Carvings December 15, 2022

In the news

When scientists wear blinders.

            Two recent articles reveal why scientific information is rendered less valuable by a narrow view of the subject by investigators. Some researchers simply are unable to see factors beyond their field of study that would affect, perhaps negate, their conclusions.

            In Obesity tied to worse brain health in children, the authors report that a study of nearly 12,000 children revealed that obesity is linked to “pervasive loss of white matter integrity and neurite density, cortical gray matter thinning, and decreased connectivity within and between networks that have been associated with impulse control and reward-based decision making.” (Note: This is an article in Medscape based on an abstract presented at a meeting of the Radiological Society of North America, therefore there was no original paper that I could access for more details.)

            Obesity is a form of dysnutrition, that is, the body receives excess calories but too few nutrients such as vitamins, minerals and antioxidants. Obese persons, especially adolescents, consume almost no plant foods (except for french fries). In actual surveys, the average teenager takes in only 0.9 servings of fruits and vegetables per day – less than 10 percent of the recommended number. They eat nearly zero omega-3 fats that are essential for normal brain and eye development. It’s not the presence of fat that hinders brain development but the absence of brain-building nutrients.

            I think that those scientists are simply looking in the wrong direction.

            On the same day that I saw that article another appeared: The surprising failure of vitamin D in deficient kids. In that study, 4400 Mongolian children who received vitamin D for three years didn’t become taller or gain weight faster than 4400 given a placebo. Note: 95 percent of these kids had vitamin D deficiency; more than 30 percent were severely deficient. Isn’t it possible that pretty much everything else in  their diet was also inadequate for normal growth? The  physician who wrote the column for Medscape offered some possible reasons: “Perhaps the dose wasn’t given correctly, or three  years isn’t long enough to see a real difference (C’mon, man !!!), or the growth metrics were wrong, or vitamin D needs to be given alongside something else to really work and so on”.

            That last part might have hit the nail on the head – many somethings! All the studies that compare a group given a supplement with a group given a placebo suffer from the same defect: adding a single vitamin or other supplement to one’s diet and expecting significant results makes no sense. Vitamins, as well as other nutrients, never act alone. A normal diet for humans consists of several thousand nutrients, most of which are found in plant foods. Expecting to see a difference when adding more of only one out of thousands is not what I would expect from nutrition experts.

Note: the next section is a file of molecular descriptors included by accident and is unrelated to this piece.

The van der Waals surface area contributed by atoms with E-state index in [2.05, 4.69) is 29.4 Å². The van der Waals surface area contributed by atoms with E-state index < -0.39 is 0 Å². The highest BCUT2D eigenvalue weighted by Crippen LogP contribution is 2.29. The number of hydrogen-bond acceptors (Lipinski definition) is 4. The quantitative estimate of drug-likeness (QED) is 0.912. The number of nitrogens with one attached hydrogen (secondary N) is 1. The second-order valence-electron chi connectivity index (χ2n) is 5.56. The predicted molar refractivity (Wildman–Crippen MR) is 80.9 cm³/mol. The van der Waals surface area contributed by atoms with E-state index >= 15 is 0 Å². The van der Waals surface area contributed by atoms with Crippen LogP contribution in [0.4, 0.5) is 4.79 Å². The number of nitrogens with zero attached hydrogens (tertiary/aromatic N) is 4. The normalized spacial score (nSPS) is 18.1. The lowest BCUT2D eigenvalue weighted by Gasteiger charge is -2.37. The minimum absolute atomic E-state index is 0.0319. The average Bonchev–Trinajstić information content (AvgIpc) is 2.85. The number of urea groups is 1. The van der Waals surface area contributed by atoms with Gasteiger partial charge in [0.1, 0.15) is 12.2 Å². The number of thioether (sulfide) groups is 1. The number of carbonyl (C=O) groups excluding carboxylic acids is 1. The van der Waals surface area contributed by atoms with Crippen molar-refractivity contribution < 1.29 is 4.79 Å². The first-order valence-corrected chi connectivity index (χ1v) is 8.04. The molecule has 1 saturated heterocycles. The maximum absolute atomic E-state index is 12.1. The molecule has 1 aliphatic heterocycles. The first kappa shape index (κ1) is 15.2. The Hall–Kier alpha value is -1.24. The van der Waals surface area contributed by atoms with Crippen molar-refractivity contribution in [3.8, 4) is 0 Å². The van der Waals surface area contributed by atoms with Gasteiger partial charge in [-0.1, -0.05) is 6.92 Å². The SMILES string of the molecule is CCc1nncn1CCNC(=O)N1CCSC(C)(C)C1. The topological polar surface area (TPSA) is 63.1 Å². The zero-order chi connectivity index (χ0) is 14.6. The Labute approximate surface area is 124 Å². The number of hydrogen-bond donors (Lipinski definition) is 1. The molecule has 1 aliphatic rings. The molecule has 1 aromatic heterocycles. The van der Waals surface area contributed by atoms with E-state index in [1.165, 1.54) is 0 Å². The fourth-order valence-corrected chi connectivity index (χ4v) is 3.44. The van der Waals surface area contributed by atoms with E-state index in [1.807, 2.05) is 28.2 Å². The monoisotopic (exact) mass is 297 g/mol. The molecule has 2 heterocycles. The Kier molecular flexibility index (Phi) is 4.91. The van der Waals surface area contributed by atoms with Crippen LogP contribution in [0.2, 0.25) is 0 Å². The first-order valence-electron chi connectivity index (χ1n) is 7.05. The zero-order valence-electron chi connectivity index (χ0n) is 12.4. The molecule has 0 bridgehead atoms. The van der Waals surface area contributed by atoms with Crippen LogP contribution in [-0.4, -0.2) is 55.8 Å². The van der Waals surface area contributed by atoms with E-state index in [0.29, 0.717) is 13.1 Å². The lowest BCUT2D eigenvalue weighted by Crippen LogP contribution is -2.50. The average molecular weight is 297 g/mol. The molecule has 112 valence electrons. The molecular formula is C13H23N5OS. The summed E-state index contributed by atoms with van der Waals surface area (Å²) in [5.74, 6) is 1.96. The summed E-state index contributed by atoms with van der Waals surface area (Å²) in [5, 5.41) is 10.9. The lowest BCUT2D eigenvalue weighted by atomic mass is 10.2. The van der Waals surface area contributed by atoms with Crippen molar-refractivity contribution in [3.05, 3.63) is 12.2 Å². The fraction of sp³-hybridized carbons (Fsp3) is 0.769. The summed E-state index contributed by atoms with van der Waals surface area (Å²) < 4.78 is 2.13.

BTW – if  you’re wondering how nearly 100 percent of Mongolian kids could be vitamin-D deficient, consider that Ulan Bator is at about the same latitude as Winnipeg, Canada. If you draw a line from Los Angeles to Atlanta, residents above that line get almost no vitamin D from sun exposure for about six months of the year – and Ulan Bator is waaaay farther north than Atlanta. And do you think that those kids are getting vitamin D-fortified milk like our kids?


Most seniors (sorry – that means about 55) don’t sleep through the night, mostly for bathroom visits, sometimes because of medical issues. In a drowsy state, falls are more likely, so there are some safety tips that are recommended in the book Why we sleep by Matthew Walker – an excellent read for people of all ages because sleep disorders of one type or another affect more than half the population.  

Some tips to avoid falls:

Don’t get out of bed quickly. As we get older it takes a few seconds of sitting on the side of the bed to allow blood vessels to adjust so that we don’t get light-headed. This is known as postural hypotension. (Don’t let it bother you. It’s very common in adolescents too, whose bodies are going through a lot of adjustments.)

Have a light and a phone on the nightstand.

Consider motion-sensitive night lights. We have two from Amazon (of course) for only about $10 for both. They plug in, fit the décor just fine, intensity is adjustable.

Get rid of loose carpeting.

Check with your physician if you are taking a new medication. Some of them are associated with a risk of falls, especially antidepressants and sleep aids.

A new (to me) kind of scam

            I received a notice of a possibly unauthorized payment allegedly from PayPal. There was an 888 number to call to delete this payment from my account.This is part of the scam. A professional sounding man with an Indian accent started to walk me though the process of deleting the payment but I smelled a rat and ended the call. Indeed, when I went to my PayPal account there was a list of ways in which this scam is perpetrated and the unauthorized payment appeared on my account. I was able to refuse payment. Sure enough, a Google search gave all the details of how it works. ☹

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